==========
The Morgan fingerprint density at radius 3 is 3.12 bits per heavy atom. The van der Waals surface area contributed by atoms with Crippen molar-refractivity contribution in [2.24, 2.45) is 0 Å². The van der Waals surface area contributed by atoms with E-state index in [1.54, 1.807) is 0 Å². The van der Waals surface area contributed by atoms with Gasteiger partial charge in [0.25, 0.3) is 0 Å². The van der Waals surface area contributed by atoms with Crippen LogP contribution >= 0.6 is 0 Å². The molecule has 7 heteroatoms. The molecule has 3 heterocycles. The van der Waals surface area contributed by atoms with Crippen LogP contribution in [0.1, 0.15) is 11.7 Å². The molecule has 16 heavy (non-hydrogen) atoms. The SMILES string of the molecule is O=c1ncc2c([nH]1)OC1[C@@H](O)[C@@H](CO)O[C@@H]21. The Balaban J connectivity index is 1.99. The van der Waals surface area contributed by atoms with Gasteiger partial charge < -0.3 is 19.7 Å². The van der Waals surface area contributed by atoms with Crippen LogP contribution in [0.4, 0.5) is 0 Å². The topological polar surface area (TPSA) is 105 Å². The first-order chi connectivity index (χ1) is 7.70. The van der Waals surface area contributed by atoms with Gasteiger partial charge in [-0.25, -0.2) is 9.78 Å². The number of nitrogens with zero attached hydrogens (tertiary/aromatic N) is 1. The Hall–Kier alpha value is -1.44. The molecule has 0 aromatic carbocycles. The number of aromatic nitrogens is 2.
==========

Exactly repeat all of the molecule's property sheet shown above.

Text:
The Morgan fingerprint density at radius 3 is 3.12 bits per heavy atom. The van der Waals surface area contributed by atoms with Crippen molar-refractivity contribution in [2.24, 2.45) is 0 Å². The van der Waals surface area contributed by atoms with E-state index in [1.54, 1.807) is 0 Å². The van der Waals surface area contributed by atoms with Gasteiger partial charge in [0.25, 0.3) is 0 Å². The van der Waals surface area contributed by atoms with Crippen LogP contribution >= 0.6 is 0 Å². The molecule has 7 heteroatoms. The molecule has 3 heterocycles. The van der Waals surface area contributed by atoms with Crippen LogP contribution in [0.1, 0.15) is 11.7 Å². The molecule has 16 heavy (non-hydrogen) atoms. The SMILES string of the molecule is O=c1ncc2c([nH]1)OC1[C@@H](O)[C@@H](CO)O[C@@H]21. The Balaban J connectivity index is 1.99. The van der Waals surface area contributed by atoms with Gasteiger partial charge < -0.3 is 19.7 Å². The van der Waals surface area contributed by atoms with Crippen LogP contribution in [0.4, 0.5) is 0 Å². The topological polar surface area (TPSA) is 105 Å². The first-order chi connectivity index (χ1) is 7.70. The van der Waals surface area contributed by atoms with Gasteiger partial charge in [-0.25, -0.2) is 9.78 Å². The number of nitrogens with zero attached hydrogens (tertiary/aromatic N) is 1. The Hall–Kier alpha value is -1.44. The molecule has 0 aromatic carbocycles. The number of aromatic nitrogens is 2.